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WA Residents Struggle To Get Support For Developmental Disabilities

When Lindsey Topping-Schuetz’s son, Owen, was born three years ago, complications began immediately. Owen was born six weeks early and with two rare chromosomal abnormalities, one of which is Cri-du-chat syndrome, also known as “cat’s cry” syndrome. Before Owen was allowed to go home, he spent more than 100 days in the neonatal intensive care unit, OPB reports.

Owen left the hospital still connected to monitors and a feeding tube, and in need of care 24/7. He faces a lifetime of physical and cognitive limitations which require intensive therapies and care. Owen may never be able to walk or talk.

In 2018, Topping-Schuetz had her son evaluated by Washington’s Developmental Disabilities Administration (DDA). DDA concluded that Owen has such acute needs that he would qualify for institutional-level care. But with the family keen on continuing to care for Owen at home, DDA’s determination meant that they should be eligible for, among other things, in-home nursing care, respite care, and specialized medical equipment.

Despite the fact that Owen qualified for these services, the family soon learned that they would not actually be able to receive them. The Medicaid waiver program they were applying to, Basic Plus, was capped and there were no paid services available.

“I had no idea that you could have a child that was so significantly disabled with a black-and-white diagnosis and for the state to not do more to provide support,” said Topping-Schuetz.

Owen’s family is far from alone facing the issue in Washington. The state has more than 13,000 individuals with developmental disabilities , roughly half of whom are children, on its “No Paid Services Caseload” list. The individuals on the list meet DDA’s criteria for state sponsored services, but have not received them.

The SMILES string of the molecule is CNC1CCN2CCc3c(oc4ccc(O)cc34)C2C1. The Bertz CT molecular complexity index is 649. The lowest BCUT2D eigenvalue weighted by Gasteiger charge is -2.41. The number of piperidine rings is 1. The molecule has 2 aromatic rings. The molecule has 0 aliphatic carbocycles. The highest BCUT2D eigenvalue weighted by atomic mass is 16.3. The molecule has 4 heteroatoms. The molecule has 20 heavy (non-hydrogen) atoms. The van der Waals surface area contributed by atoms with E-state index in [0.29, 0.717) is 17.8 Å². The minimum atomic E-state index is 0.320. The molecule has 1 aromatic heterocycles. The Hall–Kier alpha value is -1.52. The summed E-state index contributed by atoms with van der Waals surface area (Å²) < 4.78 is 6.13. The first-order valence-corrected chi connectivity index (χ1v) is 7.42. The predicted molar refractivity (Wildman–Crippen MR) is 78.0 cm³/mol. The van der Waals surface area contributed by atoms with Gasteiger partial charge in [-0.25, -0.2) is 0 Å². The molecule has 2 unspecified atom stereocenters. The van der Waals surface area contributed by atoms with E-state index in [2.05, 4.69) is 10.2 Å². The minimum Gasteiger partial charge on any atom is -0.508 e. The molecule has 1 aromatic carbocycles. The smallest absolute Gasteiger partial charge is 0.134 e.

“We have a certain number of waivers that are funded and that’s what we have to stay within,” said Evelyn Perez, the assistant secretary who oversees the DDA at the Washington Department of Social and Health Services.

Perez says the state does not “even come close” to having enough waivers to help the number of individuals in need. He recently told a panel of Washington lawmakers that the demand for such services is increasing by more than 10% a year. The state has been struggling to have enough funding to provide support for individuals in need for the last two decades. The 2019 report, “The Case for Inclusion,” ranked Washington 30th in the nation for developmental disability services.

Topping-Schuetz says that her family is lucky, but still admits that Owen’s high level of need for care can be difficult. After Owen’s birth, Topping-Schuetz quit her job to be able to provide his care. The family has good health insurance through her husband’s job for the city of Tacoma. Still, the expenses can be daunting.

“It’s exhausting. I’m tired. It’s a 24/7 gig,” Topping-Schuetz said. …

“We didn’t want or expect that the state would just take care of us, but we had hoped that they would support us to provide a better and best life for Owen, so I go between mad and sad and scared,” Topping-Schuetz said.

It is unclear how long the family will have to wait to be able to access services from DDA, but they do not expect it to be anytime soon. In the meantime, Owen is about to start developmental preschool. He will go to classes for a few hours, four times a week. It will be Topping-Schuetz’s first regular break since taking her son home from the neonatal unit nearly three years ago.


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